Driving interest rates lower and inducing households to take on ever larger amounts of debt is a Tri-Partisan projects and NO ONE is talking about it.  Not even when we are clocking a massive foreign debt and gutting our industrial base with an inflated exchange rate to do so.

Notice how the graph (from the excellent Macrobusiness ) stopped climbing after the GFC then took off again after 2013. Take a bow APRA . (Hmmm was there a change of government in 2013?)


So why on earth would any rational property investor be worried about proposals that AT BEST might knock a bit of foam off the joys of property investment but will have NO impact on the determination of the RBA and APRA and all the levels of government to drive house prices higher on an ever expanding mountain of household debt.

While the cheap debt keeps pumping the house prices will keep rising.

In Ireland, Spain and the US the cheap debt stopped pumping and the housing markets crashed.  Since the GFC that is the one thing the Central Banks (including RBA and APRA) have made clear – the cheap debt will never cease to flow.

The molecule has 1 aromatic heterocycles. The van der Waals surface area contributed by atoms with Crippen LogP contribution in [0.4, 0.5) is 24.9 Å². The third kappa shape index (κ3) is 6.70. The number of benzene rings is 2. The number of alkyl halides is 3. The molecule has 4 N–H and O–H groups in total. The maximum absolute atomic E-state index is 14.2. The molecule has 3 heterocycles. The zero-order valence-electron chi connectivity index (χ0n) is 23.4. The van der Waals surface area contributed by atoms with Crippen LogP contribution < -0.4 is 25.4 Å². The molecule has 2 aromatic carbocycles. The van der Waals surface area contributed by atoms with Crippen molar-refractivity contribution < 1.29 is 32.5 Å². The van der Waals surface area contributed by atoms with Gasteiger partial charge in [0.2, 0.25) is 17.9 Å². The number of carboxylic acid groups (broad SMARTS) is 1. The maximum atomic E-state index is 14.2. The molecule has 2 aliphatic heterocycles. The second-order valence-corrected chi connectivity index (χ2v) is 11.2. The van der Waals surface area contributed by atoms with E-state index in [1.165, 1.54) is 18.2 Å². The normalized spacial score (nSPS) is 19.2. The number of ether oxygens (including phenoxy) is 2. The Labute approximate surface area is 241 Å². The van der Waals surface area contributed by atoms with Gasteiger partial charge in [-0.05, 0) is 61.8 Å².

If you want to know who really is driving the current household bubble – check out this graph and imagine a “guy called Glen” who is preparing to ride off into the sunset of his retirement on a fat public pension.

The combination of RBA “bait rates”, APRA opening the gates wide to off shore ZIRP/NIRP hot money  and the failure to ensure low cost new land is available for housing development, has been like a rocket under house prices and there are few signs that is going to change.

interest rate and house prices

Anyway that is enough ranty for the week.

The Sydney Morning Herald and Australian Property Monitors report records that agents reported just 72% of the 593 listed auctions for this weekend which is a shabby effort.

160312 - Snapshot

Note:   In order to encourage agents to help APM collate the most complete stats each Saturday night, the Glass Pyramid is presenting all results as a percentage of the number of Auctions Listed.  The reason for this is that agents are more likely to report ‘good results’ sooner and that can tilt the figures when results are presented as a % of what agents have bothered to report on Saturday afternoon.